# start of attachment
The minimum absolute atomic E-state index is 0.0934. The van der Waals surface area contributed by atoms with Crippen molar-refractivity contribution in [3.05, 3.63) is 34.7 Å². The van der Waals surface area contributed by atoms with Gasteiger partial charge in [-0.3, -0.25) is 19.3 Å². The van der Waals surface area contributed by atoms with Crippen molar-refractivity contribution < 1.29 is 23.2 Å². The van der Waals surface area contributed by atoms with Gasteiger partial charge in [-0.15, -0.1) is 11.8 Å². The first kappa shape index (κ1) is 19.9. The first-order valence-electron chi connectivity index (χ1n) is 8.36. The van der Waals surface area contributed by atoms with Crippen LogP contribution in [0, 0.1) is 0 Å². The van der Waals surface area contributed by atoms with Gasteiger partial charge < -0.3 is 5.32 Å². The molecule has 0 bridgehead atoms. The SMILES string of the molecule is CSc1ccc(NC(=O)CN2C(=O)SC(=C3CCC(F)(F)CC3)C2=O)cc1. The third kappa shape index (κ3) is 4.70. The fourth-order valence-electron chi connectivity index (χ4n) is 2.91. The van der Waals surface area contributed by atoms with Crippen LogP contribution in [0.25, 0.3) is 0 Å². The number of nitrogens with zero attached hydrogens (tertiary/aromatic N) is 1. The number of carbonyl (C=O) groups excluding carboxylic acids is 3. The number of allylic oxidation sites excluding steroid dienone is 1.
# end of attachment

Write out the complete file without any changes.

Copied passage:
The minimum absolute atomic E-state index is 0.0934. The van der Waals surface area contributed by atoms with Crippen molar-refractivity contribution in [3.05, 3.63) is 34.7 Å². The van der Waals surface area contributed by atoms with Gasteiger partial charge in [-0.3, -0.25) is 19.3 Å². The van der Waals surface area contributed by atoms with Crippen molar-refractivity contribution < 1.29 is 23.2 Å². The van der Waals surface area contributed by atoms with Gasteiger partial charge in [-0.15, -0.1) is 11.8 Å². The first kappa shape index (κ1) is 19.9. The first-order valence-electron chi connectivity index (χ1n) is 8.36. The van der Waals surface area contributed by atoms with Crippen LogP contribution in [0, 0.1) is 0 Å². The van der Waals surface area contributed by atoms with Gasteiger partial charge < -0.3 is 5.32 Å². The molecule has 0 bridgehead atoms. The SMILES string of the molecule is CSc1ccc(NC(=O)CN2C(=O)SC(=C3CCC(F)(F)CC3)C2=O)cc1. The third kappa shape index (κ3) is 4.70. The fourth-order valence-electron chi connectivity index (χ4n) is 2.91. The van der Waals surface area contributed by atoms with Crippen LogP contribution in [0.25, 0.3) is 0 Å². The number of nitrogens with zero attached hydrogens (tertiary/aromatic N) is 1. The number of carbonyl (C=O) groups excluding carboxylic acids is 3. The number of allylic oxidation sites excluding steroid dienone is 1.